The Minnesota Golden Gophers are running out of time and running out of answers.
Wednesday night’s game against the No. 9 Maryland Terrapins had the makings of a signature win to put Minnesota back in the NCAA Tournament bubble discussion. It felt like a replay of the Gophers’ 2016 upset of Maryland — also a late-season win over a highly-ranked team.
For a time during Wednesday’s second half, the biggest concern was whether Minnesota’s students would storm the court. But after a cataclysmic finish, fans were merely storming out of Williams Arena grumbling about another missed opportunity in the Big Ten.
“That was as difficult a game as I’ve been a part of,” head coach Richard Pitino said postgame.
Of Minnesota’s three consecutive home losses, the latest was the most improbable. The Gophers lost a 16-point halftime advantage, a 14-point lead with 8:41 remaining, an eight-point lead with 2:06 to go and a four-point lead with 18 seconds left. Minnesota missed three of four free throws in the final 40 seconds — two by Gabe Kalscheur, one by Marcus Carr — including the front end of two 1-and-1 opportunities, giving Maryland chance after chance. The Big Ten leaders finally cashed in as Darryl Morsell knocked down a tricky 3 with 1.9 seconds left to give the Terrapins a 74-73 lead. Daniel Oturu‘s contested last-ditch effort came up short amidst pleas for a foul call, setting off a wild Maryland celebration.
The Terps led the game for a total of 24 seconds.
For Minnesota, this comes on the heels of an eight-point blown lead versus Iowa, where the Gophers didn’t score in the final five minutes, and a 10-point blown lead versus Indiana, where the Gophers were outscored 40-25 in the second half.
“Different levels of devastation,” Pitino said. “It’s been very, very difficult. We could have won all three of them. So I feel for our guys, they’re playing hard. I’ve just got to get them back and get them positive again.”
Pitino has been transparent about the damage the last three losses have done to his team’s postseason hopes. Heading into their matchup with the No. 9 team, the thinking was that the Gophers likely had to win out in the regular season to have a shot at an at-large bid. Wednesday’s impossible defeat brought about a sense of resignation.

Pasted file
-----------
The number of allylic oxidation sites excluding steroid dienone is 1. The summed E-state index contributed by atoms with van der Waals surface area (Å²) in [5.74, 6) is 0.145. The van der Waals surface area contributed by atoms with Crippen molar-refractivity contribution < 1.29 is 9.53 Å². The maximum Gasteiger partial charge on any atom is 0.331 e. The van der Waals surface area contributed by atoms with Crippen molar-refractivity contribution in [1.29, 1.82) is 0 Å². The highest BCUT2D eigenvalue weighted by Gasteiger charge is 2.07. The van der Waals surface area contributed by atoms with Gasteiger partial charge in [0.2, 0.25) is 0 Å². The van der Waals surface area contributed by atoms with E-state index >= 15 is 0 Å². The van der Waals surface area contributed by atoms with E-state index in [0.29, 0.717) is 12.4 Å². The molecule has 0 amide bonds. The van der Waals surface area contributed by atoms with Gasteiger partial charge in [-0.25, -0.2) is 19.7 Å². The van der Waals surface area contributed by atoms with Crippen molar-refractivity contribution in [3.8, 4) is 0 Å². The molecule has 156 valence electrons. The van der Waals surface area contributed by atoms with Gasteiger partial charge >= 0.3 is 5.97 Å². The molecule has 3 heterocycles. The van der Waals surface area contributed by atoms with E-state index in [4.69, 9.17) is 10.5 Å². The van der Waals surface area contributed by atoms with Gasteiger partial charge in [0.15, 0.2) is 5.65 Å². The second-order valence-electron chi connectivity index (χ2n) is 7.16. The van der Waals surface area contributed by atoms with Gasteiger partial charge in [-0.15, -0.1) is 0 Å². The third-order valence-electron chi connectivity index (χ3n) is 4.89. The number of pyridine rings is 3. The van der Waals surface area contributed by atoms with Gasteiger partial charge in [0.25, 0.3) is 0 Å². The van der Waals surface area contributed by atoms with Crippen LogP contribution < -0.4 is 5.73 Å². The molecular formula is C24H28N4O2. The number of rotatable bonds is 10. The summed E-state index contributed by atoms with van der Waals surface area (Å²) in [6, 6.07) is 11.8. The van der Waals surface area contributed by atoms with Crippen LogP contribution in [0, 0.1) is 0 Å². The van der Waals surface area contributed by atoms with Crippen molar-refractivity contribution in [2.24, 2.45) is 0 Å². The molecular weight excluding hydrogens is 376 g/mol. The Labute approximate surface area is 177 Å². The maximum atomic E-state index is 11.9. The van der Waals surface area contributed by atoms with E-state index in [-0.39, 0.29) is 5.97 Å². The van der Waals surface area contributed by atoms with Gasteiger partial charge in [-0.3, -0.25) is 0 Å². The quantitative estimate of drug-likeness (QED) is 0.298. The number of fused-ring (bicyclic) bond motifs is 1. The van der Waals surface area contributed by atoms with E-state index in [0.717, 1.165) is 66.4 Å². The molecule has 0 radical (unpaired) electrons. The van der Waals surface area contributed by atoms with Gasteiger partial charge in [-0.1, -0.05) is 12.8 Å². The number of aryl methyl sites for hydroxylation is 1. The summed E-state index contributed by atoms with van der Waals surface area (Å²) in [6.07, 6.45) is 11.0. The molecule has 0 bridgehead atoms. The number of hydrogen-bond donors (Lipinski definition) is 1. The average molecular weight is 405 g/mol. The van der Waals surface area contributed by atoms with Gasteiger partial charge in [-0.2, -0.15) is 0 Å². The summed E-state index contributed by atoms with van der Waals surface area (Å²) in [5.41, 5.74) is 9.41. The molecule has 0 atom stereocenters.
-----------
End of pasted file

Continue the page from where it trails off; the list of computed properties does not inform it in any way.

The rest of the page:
“Kind of running out of time here,” said Pitino.
— Sam Ekstrom (@SamEkstrom) February 27, 2020
The Gophers’ lack of late-game composure has spoiled three performances otherwise worthy of a victory. Missed free throws have been a root cause. Against Iowa, Oturu missed the front end of a 1-and-1 that could’ve tied the game in the closing seconds. Against Indiana, Minnesota missed five second-half free throws. Against Maryland, the foibles continued.
The misses in the final minute by Carr and Kalscheur were uncharacteristic, considering they hit at 72 and 75 percent, respectively, but seemed to fit with the trend of Minnesota appearing worn down late in games.
That theory has been manifested in the form of poor rebounding and turnovers, which also afflicted the Gophers Wednesday night. Maryland’s Jalen Smith converted a putback dunk with 18 seconds left to trim the Gophers’ lead to two, just before Kalscheur’s missed throw. The Terrapins had 20 offensive rebounds on the night.
But part of the reason the Terrapins climbed back into the game were careless Gophers possessions, two of which ended up in uncontested dunks off ill-advised passes, which allowed the Terrapins to pull within four at the 5:29 mark.
“They were turning up the heat,” Pitino said. “They had to because we were up. We had some inexplicable turnovers in the second half, but other guys have got to come to it because they’re really overplaying.”
The Gophers did not make players available to the media after the loss — a loss that spoiled some terrific individual performances. Daniel Oturu had one of his finest games with 28 points and 11 rebounds on 10 of 13 shooting, most of which came from the mid-range or perimeter. Carr concluded with 19 points and seven assists, breaking Arriel McDonald‘s single-season assist record. He played the full 40 minutes for the eighth time this year in a regulation game.
The disappointment over the team’s last three home games is only compounded by three impressive first halves that have given the Gophers halftime leads. Minnesota knows how to start but not how to finish. They were off to an 18-6 advantage Wednesday with five made 3s before the first TV timeout, a continuation of their hot shooting in Sunday’s pick-me-up win at Northwestern. They went into the locker room a scalding 57 percent from the floor.
Yet the narrative after this one was not about a team with revived NCAA Tournament aspirations. It centered around a team without poise, and a coach potentially on the hot seat.
“I think that you try to constantly, when you’re in this profession, you think about your team, you think about your family, you try to stay confident,” Pitino said. “Anytime you lose close games — you’ve got to evaluate every single game — but I’m very confident in what we’re doing here. I think our guys are really good kids and getting better. We can’t worry about that, we’ve got to move onto the next one.”
With two consecutive road games coming up at Wisconsin and Indiana, the Gophers will find out how much fortitude they have as the season slips away.